Arthur Howard's signature

On this day in 1915 Arthur Howard enlisted in Kingston. He was born in that city on 17 January 1895, the son of Ethel (née Norton) and Herbert Howard and was a student at Queen’s University when he signed up. Herbert Howard was the accountant for the Bank of Montreal in Deseronto and his family were living in the apartment above the bank (now the Town Hall) at the time of the 1911 census.

Sid (as he was known) signed up under the name Albert and he added a year to his age, claiming to have been born in 1894. He joined the 26th Battery of the 7th Canadian Field Artillery Brigade as a driver with the regimental number 89754. When he enlisted, Sid was described as five feet eight inches tall, with a dark complexion, blue eyes and black hair. Howard’s service record shows that he landed in England on August 18th, 1915 and (after being hospitalized with an infection) left for France in January 1916. His service record is mysteriously silent about what he did in 1916, but notes that he joined his unit in the field in March 1917. He was hospitalized again that year with another infection.

Sid Howard’s neice, Cynthia Tappay, tells us that after serving in France he volunteered for service in the Canadian Siberian Expeditionary Force (this is confirmed in his service record) and served in Russia from October 1918 to July 1919. He was promoted to Bombardier on April 14th, 1919. The family story is that Sid and his friend Dough Jemmett smuggled an orphaned Russian boy back to Canada with them and the boy ended up in Northern Ontario.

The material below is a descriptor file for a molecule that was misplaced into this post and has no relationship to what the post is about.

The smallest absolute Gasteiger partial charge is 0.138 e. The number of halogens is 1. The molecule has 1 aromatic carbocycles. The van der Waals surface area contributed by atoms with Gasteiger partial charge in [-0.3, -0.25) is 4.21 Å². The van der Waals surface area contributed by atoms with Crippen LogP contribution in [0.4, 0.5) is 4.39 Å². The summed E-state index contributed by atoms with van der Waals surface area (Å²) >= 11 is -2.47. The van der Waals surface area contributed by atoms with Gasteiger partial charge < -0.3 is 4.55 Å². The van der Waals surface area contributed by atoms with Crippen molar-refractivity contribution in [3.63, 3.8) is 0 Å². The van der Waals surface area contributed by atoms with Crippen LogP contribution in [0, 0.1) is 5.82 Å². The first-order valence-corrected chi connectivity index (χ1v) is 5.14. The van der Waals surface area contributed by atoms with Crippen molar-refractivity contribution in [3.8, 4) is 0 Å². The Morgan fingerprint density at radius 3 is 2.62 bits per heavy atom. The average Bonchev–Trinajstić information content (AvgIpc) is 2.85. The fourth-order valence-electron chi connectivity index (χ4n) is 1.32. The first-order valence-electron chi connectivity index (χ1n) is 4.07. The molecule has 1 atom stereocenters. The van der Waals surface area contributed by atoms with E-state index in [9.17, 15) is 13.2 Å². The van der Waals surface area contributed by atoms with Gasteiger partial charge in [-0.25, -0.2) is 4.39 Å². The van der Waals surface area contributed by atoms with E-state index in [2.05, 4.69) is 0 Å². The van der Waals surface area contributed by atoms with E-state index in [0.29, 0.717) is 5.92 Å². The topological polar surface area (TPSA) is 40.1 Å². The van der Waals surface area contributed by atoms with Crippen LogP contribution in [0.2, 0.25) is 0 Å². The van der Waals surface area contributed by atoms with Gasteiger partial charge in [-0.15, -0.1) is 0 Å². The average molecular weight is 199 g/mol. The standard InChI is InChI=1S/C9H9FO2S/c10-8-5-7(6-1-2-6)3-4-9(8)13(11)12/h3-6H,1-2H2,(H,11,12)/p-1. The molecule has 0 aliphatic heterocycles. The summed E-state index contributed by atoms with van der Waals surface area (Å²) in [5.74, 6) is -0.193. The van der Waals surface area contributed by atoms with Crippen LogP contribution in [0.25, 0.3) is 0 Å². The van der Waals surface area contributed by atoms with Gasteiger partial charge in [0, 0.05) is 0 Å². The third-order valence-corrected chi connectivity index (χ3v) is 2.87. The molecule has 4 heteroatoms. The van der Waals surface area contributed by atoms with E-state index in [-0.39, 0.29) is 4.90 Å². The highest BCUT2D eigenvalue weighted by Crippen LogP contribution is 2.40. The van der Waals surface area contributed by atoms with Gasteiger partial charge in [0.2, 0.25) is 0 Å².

Sid was demobilized in Montreal on July 15th, 1919 and returned to Deseronto after leaving the army. He moved to Salt Lake City in Utah in September 1919 to work for his uncle Bill (his father’s brother). He married Ellen [?] of Nisqually, Washington around 1921 and became naturalized as an American on June 21, 1928 in Tacoma, Washington. By the time of the 1930 census the couple had a son called Robert. Sid died of a tetanus infection in Tacoma on November 22, 1934.